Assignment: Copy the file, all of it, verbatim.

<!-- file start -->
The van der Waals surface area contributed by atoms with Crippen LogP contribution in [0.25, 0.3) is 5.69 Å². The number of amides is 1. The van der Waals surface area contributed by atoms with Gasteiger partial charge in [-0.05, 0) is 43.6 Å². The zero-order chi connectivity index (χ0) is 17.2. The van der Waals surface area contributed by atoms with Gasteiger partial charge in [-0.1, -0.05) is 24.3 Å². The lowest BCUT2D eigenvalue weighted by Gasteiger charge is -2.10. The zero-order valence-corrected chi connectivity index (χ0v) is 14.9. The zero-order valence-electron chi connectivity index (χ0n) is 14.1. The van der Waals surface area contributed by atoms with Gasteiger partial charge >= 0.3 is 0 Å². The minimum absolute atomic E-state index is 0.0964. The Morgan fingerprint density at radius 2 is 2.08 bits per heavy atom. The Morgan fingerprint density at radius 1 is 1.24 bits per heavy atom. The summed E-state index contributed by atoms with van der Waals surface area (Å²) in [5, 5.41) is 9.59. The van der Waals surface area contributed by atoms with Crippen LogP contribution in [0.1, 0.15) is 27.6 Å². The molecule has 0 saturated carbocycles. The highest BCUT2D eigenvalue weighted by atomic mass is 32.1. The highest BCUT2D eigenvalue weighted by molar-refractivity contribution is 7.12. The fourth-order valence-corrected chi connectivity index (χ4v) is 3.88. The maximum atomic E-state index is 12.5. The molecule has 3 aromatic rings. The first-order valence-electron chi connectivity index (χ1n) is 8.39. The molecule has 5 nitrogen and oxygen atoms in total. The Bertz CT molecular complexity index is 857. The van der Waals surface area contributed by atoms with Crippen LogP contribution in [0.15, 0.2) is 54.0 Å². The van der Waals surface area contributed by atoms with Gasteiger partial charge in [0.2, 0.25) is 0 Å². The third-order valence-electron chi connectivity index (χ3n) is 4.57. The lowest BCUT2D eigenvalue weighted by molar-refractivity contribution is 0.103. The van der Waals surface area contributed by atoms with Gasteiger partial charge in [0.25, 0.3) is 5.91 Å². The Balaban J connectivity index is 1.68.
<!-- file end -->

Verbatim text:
The van der Waals surface area contributed by atoms with Crippen LogP contribution in [0.25, 0.3) is 5.69 Å². The number of amides is 1. The van der Waals surface area contributed by atoms with Gasteiger partial charge in [-0.05, 0) is 43.6 Å². The zero-order chi connectivity index (χ0) is 17.2. The van der Waals surface area contributed by atoms with Gasteiger partial charge in [-0.1, -0.05) is 24.3 Å². The lowest BCUT2D eigenvalue weighted by Gasteiger charge is -2.10. The zero-order valence-corrected chi connectivity index (χ0v) is 14.9. The zero-order valence-electron chi connectivity index (χ0n) is 14.1. The van der Waals surface area contributed by atoms with Gasteiger partial charge >= 0.3 is 0 Å². The minimum absolute atomic E-state index is 0.0964. The Morgan fingerprint density at radius 2 is 2.08 bits per heavy atom. The Morgan fingerprint density at radius 1 is 1.24 bits per heavy atom. The summed E-state index contributed by atoms with van der Waals surface area (Å²) in [5, 5.41) is 9.59. The van der Waals surface area contributed by atoms with Crippen LogP contribution in [0.1, 0.15) is 27.6 Å². The molecule has 0 saturated carbocycles. The highest BCUT2D eigenvalue weighted by atomic mass is 32.1. The highest BCUT2D eigenvalue weighted by molar-refractivity contribution is 7.12. The fourth-order valence-corrected chi connectivity index (χ4v) is 3.88. The maximum atomic E-state index is 12.5. The molecule has 3 aromatic rings. The first-order valence-electron chi connectivity index (χ1n) is 8.39. The molecule has 5 nitrogen and oxygen atoms in total. The Bertz CT molecular complexity index is 857. The van der Waals surface area contributed by atoms with Crippen LogP contribution in [0.15, 0.2) is 54.0 Å². The van der Waals surface area contributed by atoms with Gasteiger partial charge in [0.2, 0.25) is 0 Å². The third-order valence-electron chi connectivity index (χ3n) is 4.57. The lowest BCUT2D eigenvalue weighted by molar-refractivity contribution is 0.103. The van der Waals surface area contributed by atoms with Gasteiger partial charge in [0.25, 0.3) is 5.91 Å². The Balaban J connectivity index is 1.68.